I mentioned last week that Amazon has purchased Goodreads. This week: Amazon has purchased the English language. And Amazon has also apparently purchased its customers’ ability to read. Yikes! (Please note the dates of the articles before you panic.) On a more serious note, The Digital Reader explains why no publisher beat Amazon to the punch on Goodreads. We could sure use a few real visionaries in publishing, couldn’t we?

The Beautiful Thing That Awaits Us AllSpeaking of publishing visionaries, one of my favorite small presses in science fiction, fantasy and horror is Night Shade Books. As good as Night Shade has been for readers, though, it has apparently long been a nightmare for writers. This week Night Shade announced that its assets were up for purchase by Skyhorse Publishing and Start Publishing. Neither of the would-be purchasers has any experience with science fiction, fantasy and horror; and both are insisting on draconian changes to the writers’ contracts, adding certain rights not previously granted to Night Shade (such as to spoken-word or electronic versions of the works) and drastically cutting the royalty percentage. Authors are debating whether this sale, which would ensure that they were paid back royalties and advances owed, would be in their best interests in the long term, but there is most definitely a great deal of anger out there. The blogger known as Miss Cranky Pants has a roundup of links regarding the issues. I feel terrible for writers like Laird Barron, whose new collection, The Beautiful Thing That Awaits Us All, was due to be released on April 2 but is now in publishing limbo.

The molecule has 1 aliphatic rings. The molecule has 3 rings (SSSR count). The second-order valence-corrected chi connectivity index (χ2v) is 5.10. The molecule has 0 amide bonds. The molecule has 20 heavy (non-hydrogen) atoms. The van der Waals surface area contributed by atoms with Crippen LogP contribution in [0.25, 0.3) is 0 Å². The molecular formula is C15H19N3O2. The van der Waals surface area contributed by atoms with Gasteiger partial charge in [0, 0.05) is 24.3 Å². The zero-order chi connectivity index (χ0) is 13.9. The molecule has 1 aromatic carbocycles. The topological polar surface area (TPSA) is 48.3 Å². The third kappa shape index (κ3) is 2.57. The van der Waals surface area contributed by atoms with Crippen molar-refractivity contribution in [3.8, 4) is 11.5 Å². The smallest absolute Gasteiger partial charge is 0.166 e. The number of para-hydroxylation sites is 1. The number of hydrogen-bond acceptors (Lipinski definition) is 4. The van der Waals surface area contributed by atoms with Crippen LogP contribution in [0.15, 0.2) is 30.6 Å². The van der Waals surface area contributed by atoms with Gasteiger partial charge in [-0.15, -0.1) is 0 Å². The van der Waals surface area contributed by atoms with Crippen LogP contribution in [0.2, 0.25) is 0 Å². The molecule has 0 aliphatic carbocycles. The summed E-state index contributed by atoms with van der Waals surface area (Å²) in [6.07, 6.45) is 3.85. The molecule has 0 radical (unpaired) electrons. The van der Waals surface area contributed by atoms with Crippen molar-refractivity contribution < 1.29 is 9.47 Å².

Book Was ThereI’ve been aware that reading on an e-reader isn’t the same as reading a physical book, and I think any dedicated reader would tell you the same thing. Your brain just takes it in differently. I’ve found, for instance, that I retain far less about a book I read on my Kindle than a book I read in hard copy. Andrew Piper writes about the physicality of reading in Slate, confirming my awareness. It is a long and excellent article, an excerpt from his book, Book Was There: Reading in Electronic Times. Stephen Marche has given up his Kindle for good, he tells us in an article in Esquire, because it’s a technology that just doesn’t work very well. If cell phones make such a huge jump ahead in technological proficiency every year or two, why haven’t e-readers similarly improved? It’s a good question.

How do you write good sex? Or should you be writing it at all? Julia Fierro thinks sex has its place in the contemporary novel. Sounds like the book she has coming out in 2014 will be something to look for.

Here’s a fascinating idea: Arizona libraries are offering not just books on health, but access to a public health nurse. This resource answers a crying need. I wish libraries across the country had the funds to do this themselves.

Want to enjoy a good glass of wine or an excellent beer while you read? One of these 15 book-filled bars might be just the ticket. Perhaps a book-filled bar would be the best place to read what 10 famous writers have to say about how to drink.


1 Comment to Sunday Links, April 7, 2013

  1. Leah's Gravatar Leah
    April 7, 2013 at 5:03 pm | Permalink

    Sea Hearts is also shortlisted for the brand new Stella Prize awarded for best works by Australian women. Woot!